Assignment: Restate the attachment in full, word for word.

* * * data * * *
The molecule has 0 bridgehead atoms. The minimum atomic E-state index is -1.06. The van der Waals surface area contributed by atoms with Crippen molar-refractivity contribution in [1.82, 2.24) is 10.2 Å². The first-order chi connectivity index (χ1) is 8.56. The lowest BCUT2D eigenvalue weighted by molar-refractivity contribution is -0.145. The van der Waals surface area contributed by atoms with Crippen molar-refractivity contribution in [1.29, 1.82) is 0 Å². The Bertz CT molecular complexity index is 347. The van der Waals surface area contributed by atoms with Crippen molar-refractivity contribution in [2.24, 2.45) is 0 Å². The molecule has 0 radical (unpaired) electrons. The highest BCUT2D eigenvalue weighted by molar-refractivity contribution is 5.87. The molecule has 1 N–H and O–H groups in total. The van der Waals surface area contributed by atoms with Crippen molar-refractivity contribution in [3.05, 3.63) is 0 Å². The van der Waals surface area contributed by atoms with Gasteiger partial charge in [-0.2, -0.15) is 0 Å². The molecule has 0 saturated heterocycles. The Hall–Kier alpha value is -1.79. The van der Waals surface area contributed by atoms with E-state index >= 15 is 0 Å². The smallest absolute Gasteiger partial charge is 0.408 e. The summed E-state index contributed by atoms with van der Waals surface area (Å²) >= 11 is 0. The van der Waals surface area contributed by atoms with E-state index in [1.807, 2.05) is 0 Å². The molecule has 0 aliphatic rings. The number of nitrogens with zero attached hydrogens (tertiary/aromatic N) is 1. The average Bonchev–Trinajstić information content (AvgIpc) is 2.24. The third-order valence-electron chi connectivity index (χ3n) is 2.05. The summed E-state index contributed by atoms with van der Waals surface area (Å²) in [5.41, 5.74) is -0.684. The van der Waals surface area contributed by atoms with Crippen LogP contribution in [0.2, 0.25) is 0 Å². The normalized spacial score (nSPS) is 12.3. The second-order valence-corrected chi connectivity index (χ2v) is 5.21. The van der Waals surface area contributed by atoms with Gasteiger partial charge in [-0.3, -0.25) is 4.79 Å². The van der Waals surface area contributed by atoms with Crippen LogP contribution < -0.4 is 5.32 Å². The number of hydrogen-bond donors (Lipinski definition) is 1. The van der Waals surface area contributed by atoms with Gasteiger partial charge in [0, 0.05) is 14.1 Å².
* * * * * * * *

The molecule has 0 bridgehead atoms. The minimum atomic E-state index is -1.06. The van der Waals surface area contributed by atoms with Crippen molar-refractivity contribution in [1.82, 2.24) is 10.2 Å². The first-order chi connectivity index (χ1) is 8.56. The lowest BCUT2D eigenvalue weighted by molar-refractivity contribution is -0.145. The van der Waals surface area contributed by atoms with Crippen molar-refractivity contribution in [1.29, 1.82) is 0 Å². The Bertz CT molecular complexity index is 347. The van der Waals surface area contributed by atoms with Crippen molar-refractivity contribution in [2.24, 2.45) is 0 Å². The molecule has 0 radical (unpaired) electrons. The highest BCUT2D eigenvalue weighted by molar-refractivity contribution is 5.87. The molecule has 1 N–H and O–H groups in total. The van der Waals surface area contributed by atoms with Crippen molar-refractivity contribution in [3.05, 3.63) is 0 Å². The van der Waals surface area contributed by atoms with Gasteiger partial charge in [-0.2, -0.15) is 0 Å². The molecule has 0 saturated heterocycles. The Hall–Kier alpha value is -1.79. The van der Waals surface area contributed by atoms with E-state index >= 15 is 0 Å². The smallest absolute Gasteiger partial charge is 0.408 e. The summed E-state index contributed by atoms with van der Waals surface area (Å²) >= 11 is 0. The van der Waals surface area contributed by atoms with E-state index in [1.807, 2.05) is 0 Å². The molecule has 0 aliphatic rings. The number of nitrogens with zero attached hydrogens (tertiary/aromatic N) is 1. The average Bonchev–Trinajstić information content (AvgIpc) is 2.24. The third-order valence-electron chi connectivity index (χ3n) is 2.05. The summed E-state index contributed by atoms with van der Waals surface area (Å²) in [5.41, 5.74) is -0.684. The van der Waals surface area contributed by atoms with Crippen LogP contribution in [0.2, 0.25) is 0 Å². The normalized spacial score (nSPS) is 12.3. The second-order valence-corrected chi connectivity index (χ2v) is 5.21. The van der Waals surface area contributed by atoms with Gasteiger partial charge in [-0.3, -0.25) is 4.79 Å². The van der Waals surface area contributed by atoms with Crippen LogP contribution < -0.4 is 5.32 Å². The number of hydrogen-bond donors (Lipinski definition) is 1. The van der Waals surface area contributed by atoms with Gasteiger partial charge in [0, 0.05) is 14.1 Å².